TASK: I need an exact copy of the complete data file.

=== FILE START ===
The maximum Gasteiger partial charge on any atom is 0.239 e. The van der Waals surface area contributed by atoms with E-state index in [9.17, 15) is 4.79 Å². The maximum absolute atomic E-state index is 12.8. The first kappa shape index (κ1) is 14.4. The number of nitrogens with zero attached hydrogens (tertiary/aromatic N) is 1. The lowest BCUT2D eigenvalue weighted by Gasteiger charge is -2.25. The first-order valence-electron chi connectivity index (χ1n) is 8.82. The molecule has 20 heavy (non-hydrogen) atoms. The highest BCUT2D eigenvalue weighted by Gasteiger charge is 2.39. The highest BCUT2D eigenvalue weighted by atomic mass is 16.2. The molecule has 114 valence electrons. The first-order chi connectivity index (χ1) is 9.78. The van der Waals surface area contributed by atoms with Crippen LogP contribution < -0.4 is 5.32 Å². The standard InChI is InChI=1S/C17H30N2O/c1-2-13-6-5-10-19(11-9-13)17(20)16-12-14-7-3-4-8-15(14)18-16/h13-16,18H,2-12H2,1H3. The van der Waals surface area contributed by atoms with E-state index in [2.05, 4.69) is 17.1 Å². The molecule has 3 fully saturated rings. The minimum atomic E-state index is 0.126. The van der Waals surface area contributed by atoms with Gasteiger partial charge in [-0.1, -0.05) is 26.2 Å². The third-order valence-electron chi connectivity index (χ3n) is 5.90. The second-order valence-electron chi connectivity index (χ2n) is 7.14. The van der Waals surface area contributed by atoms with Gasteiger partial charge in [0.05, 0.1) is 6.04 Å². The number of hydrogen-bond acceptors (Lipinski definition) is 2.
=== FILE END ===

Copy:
The maximum Gasteiger partial charge on any atom is 0.239 e. The van der Waals surface area contributed by atoms with E-state index in [9.17, 15) is 4.79 Å². The maximum absolute atomic E-state index is 12.8. The first kappa shape index (κ1) is 14.4. The number of nitrogens with zero attached hydrogens (tertiary/aromatic N) is 1. The lowest BCUT2D eigenvalue weighted by Gasteiger charge is -2.25. The first-order valence-electron chi connectivity index (χ1n) is 8.82. The molecule has 20 heavy (non-hydrogen) atoms. The highest BCUT2D eigenvalue weighted by Gasteiger charge is 2.39. The highest BCUT2D eigenvalue weighted by atomic mass is 16.2. The molecule has 114 valence electrons. The first-order chi connectivity index (χ1) is 9.78. The van der Waals surface area contributed by atoms with Crippen LogP contribution < -0.4 is 5.32 Å². The standard InChI is InChI=1S/C17H30N2O/c1-2-13-6-5-10-19(11-9-13)17(20)16-12-14-7-3-4-8-15(14)18-16/h13-16,18H,2-12H2,1H3. The van der Waals surface area contributed by atoms with E-state index in [2.05, 4.69) is 17.1 Å². The molecule has 3 fully saturated rings. The minimum atomic E-state index is 0.126. The van der Waals surface area contributed by atoms with Gasteiger partial charge in [-0.1, -0.05) is 26.2 Å². The third-order valence-electron chi connectivity index (χ3n) is 5.90. The second-order valence-electron chi connectivity index (χ2n) is 7.14. The van der Waals surface area contributed by atoms with Gasteiger partial charge in [0.05, 0.1) is 6.04 Å². The number of hydrogen-bond acceptors (Lipinski definition) is 2.